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Chinese Foreign Minister Wang Yi and Panamanian Foreign Minister Isabel de Saint Malo attend a press conference, Panama City, Sept. 17, 2017 (AP photo by Arnulfo Franco).

What Panama’s Recognition of China Means for America’s Backyard

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When Panama cut diplomatic ties with Taiwan in favor of recognizing China in June, it was an acknowledgment of the significant commercial interests China already has in one of the most important transport and financial hubs in the Western Hemisphere. It also opened the door for deeper Chinese involvement in Panama. In an email interview, R. Evan Ellis, a research professor of Latin American studies at the U.S. Army War College Strategic Studies Institute and the author of “The Strategic Dimension of Chinese Engagement with Latin America,” explains what’s behind Panama’s diplomatic shift, the opportunities the move unlocks and what it means for China’s wider strategy in the region. The views expressed in this interview are strictly those of the author.

WPR: What prompted the sudden engagement between Beijing and Panama, and why were there no official relations prior to 2017?

R. Evan Ellis: The change reflected China’s abandonment of its informal “diplomatic truce” with Taiwan in 2016, as well as its significant, economically driven soft power in Central America. In 2008, China and Taiwan had agreed to suspend their struggle to change the diplomatic posture of states recognizing the other, while working to strengthen their own political and diplomatic relationship. But a breakdown in the truce following the January 2016 election of the Democratic Progressive Party in Taiwan led Beijing to punish Taipei through its diplomatic relations. Panama’s shift from recognizing Taiwan to China was the third such victory for Beijing in its resumed diplomatic struggle, which began with the recognition of Gambia in March 2016, followed by Sao Tome and Principe in December.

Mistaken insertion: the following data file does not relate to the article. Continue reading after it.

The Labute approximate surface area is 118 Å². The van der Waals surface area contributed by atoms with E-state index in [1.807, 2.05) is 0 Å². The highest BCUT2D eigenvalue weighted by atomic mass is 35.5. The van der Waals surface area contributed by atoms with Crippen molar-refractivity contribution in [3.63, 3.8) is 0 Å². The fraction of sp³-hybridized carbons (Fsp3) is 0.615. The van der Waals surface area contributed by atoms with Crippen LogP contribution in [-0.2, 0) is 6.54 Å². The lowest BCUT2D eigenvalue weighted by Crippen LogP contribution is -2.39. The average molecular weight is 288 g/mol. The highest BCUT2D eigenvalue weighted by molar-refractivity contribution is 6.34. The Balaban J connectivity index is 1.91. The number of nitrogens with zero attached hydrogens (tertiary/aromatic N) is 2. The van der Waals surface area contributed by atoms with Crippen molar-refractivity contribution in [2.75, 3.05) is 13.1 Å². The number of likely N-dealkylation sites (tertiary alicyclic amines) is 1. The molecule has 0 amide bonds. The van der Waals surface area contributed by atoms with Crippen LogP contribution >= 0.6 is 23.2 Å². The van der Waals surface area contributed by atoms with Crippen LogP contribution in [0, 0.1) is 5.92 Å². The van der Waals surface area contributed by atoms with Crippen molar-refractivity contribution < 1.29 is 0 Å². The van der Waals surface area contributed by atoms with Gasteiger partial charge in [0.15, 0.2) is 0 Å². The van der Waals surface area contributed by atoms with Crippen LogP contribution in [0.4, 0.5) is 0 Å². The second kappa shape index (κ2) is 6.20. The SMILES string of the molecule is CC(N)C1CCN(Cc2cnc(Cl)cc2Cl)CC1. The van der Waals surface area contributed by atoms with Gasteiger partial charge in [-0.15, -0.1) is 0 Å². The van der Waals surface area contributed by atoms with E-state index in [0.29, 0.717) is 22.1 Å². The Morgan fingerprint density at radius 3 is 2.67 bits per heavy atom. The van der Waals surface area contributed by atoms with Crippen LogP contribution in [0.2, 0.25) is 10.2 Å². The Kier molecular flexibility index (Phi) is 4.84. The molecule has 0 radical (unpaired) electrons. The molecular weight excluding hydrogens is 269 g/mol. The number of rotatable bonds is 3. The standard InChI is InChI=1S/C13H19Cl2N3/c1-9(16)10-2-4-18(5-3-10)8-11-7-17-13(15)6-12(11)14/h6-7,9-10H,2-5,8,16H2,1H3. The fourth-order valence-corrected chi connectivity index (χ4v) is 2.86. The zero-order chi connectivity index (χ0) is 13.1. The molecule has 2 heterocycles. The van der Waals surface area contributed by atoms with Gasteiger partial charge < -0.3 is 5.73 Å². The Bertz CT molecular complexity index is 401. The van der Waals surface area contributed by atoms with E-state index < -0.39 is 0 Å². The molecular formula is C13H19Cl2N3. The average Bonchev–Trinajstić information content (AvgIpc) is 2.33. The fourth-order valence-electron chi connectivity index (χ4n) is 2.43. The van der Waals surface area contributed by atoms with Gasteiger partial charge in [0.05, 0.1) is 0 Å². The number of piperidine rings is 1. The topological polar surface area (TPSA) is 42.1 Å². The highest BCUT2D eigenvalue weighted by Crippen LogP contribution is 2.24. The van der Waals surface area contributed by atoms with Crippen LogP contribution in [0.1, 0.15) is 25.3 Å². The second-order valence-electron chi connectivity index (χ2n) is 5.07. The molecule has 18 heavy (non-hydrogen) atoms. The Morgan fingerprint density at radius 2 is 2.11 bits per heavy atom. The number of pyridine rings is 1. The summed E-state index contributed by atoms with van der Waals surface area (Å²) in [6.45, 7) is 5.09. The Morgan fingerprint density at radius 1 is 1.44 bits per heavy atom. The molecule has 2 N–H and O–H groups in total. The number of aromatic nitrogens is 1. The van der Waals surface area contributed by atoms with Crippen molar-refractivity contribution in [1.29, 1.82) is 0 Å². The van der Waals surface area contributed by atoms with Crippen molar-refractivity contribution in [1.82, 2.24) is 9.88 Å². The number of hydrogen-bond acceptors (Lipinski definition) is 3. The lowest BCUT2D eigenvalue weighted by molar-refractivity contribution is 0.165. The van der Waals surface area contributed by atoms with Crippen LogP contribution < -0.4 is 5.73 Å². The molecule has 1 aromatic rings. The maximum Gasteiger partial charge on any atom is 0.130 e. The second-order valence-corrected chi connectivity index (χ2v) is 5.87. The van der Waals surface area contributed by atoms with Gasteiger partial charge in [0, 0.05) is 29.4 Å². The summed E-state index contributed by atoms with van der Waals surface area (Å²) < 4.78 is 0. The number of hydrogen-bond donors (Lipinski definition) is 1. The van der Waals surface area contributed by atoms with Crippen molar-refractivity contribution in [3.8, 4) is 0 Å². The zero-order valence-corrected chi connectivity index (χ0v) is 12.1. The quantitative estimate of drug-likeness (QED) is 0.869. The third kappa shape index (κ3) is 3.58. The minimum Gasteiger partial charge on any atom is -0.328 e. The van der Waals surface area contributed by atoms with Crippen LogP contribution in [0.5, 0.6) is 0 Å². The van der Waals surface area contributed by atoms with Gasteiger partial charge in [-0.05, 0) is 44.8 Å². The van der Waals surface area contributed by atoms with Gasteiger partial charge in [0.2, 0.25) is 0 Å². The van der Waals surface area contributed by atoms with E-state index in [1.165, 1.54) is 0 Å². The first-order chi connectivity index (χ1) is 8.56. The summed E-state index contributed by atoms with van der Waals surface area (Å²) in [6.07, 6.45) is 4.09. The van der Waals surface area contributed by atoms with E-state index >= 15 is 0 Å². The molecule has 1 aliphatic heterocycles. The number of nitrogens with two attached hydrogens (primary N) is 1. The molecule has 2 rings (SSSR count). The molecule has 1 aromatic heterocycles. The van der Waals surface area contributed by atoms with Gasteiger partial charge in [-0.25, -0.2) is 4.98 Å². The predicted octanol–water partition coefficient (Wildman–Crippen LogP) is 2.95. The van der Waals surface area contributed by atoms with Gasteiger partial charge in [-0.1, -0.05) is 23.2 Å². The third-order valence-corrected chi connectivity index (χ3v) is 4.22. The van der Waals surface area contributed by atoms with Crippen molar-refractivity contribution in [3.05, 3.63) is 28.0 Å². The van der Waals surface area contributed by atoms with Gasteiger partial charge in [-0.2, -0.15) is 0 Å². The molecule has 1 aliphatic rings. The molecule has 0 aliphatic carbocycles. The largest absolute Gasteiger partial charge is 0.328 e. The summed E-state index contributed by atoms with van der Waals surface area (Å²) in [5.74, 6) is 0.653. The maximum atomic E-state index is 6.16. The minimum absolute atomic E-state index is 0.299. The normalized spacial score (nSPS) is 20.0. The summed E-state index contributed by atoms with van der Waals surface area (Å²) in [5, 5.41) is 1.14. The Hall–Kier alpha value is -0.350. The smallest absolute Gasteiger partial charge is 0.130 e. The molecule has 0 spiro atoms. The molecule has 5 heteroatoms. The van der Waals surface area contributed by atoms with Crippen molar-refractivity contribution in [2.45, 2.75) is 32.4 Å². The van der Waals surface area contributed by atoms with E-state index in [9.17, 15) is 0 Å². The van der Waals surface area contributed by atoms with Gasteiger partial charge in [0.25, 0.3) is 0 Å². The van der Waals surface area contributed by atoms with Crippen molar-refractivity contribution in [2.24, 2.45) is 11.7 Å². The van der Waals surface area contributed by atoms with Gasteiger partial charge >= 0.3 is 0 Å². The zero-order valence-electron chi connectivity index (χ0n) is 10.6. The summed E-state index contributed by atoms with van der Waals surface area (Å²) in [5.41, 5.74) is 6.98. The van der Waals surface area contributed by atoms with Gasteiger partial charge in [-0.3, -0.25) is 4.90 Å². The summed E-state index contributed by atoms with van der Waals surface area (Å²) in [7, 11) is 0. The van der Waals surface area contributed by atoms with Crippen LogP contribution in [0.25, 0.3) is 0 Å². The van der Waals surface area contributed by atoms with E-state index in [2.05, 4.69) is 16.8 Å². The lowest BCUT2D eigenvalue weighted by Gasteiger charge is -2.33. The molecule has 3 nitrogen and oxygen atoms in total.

On the Panamanian side, China had already established a strong commercial position in the country. A significant amount of Chinese products are shipped through Panama, and China Shipping and China COSCO are major commercial users of the Panama Canal. The Hong-Kong based Chinese company Hutchison operates port facilities on both sides of the canal—at Cristobal and Balboa—and Huawei, the principal Chinese telecommunications company in Latin America, has designated Panama as a regional hub.

Given Panama’s position as a global logistics and financial hub, with a significant portion of the goods and money passing through the country tied to China in some way, Panama was clearly positioned to benefit from establishing formal relations. The completion of the widening of the canal in 2016, and the subsequent capacity to accommodate the larger vessels crossing the Pacific, has only expanded that potential upside.

Panamanian President Juan Carlos Varela clearly understood the possible benefits of recognizing Beijing. The lack of diplomatic recognition made it difficult for Panamanian businesses to secure contracts in China, and for Chinese companies in sectors such as construction and logistics to secure business in Panama. Traditionally, Chinese institutions have also rarely approved loans for, or otherwise supported, major projects by Chinese companies in countries that do not side with Beijing over Taiwan.

Adding to the temptation, the U.S. withdrawal from the Trans-Pacific Partnership, the appearance of a more protectionist U.S. policy orientation and a more adversarial posture by the incoming Trump administration toward some countries in the region may have bolstered Varela’s conviction that the moment for Panama to change its diplomatic posture toward China had arrived.

WPR: What opportunities have been created for China and for Panama as a result?

Ellis: While Panama is likely to receive many economic rewards that include infrastructure projects and expanded access for Panamanian goods in Chinese markets, the principal advantage will be gained in Panama’s position as an international financial center and logistical and distribution hub for Chinese products transiting Latin America, as well as Latin American raw materials and foodstuffs moving west. The new diplomatic relations will likely facilitate much greater Chinese investment in Panamanian sectors such as banking, logistics and operations to assemble, transform and distribute products to the region. Similarly, it is likely to expand participation by China-based companies in the construction of transport, logistics and communication infrastructure, probably including equity investments and not just loans—due to Panama’s strong rule of law and stable market-oriented economy.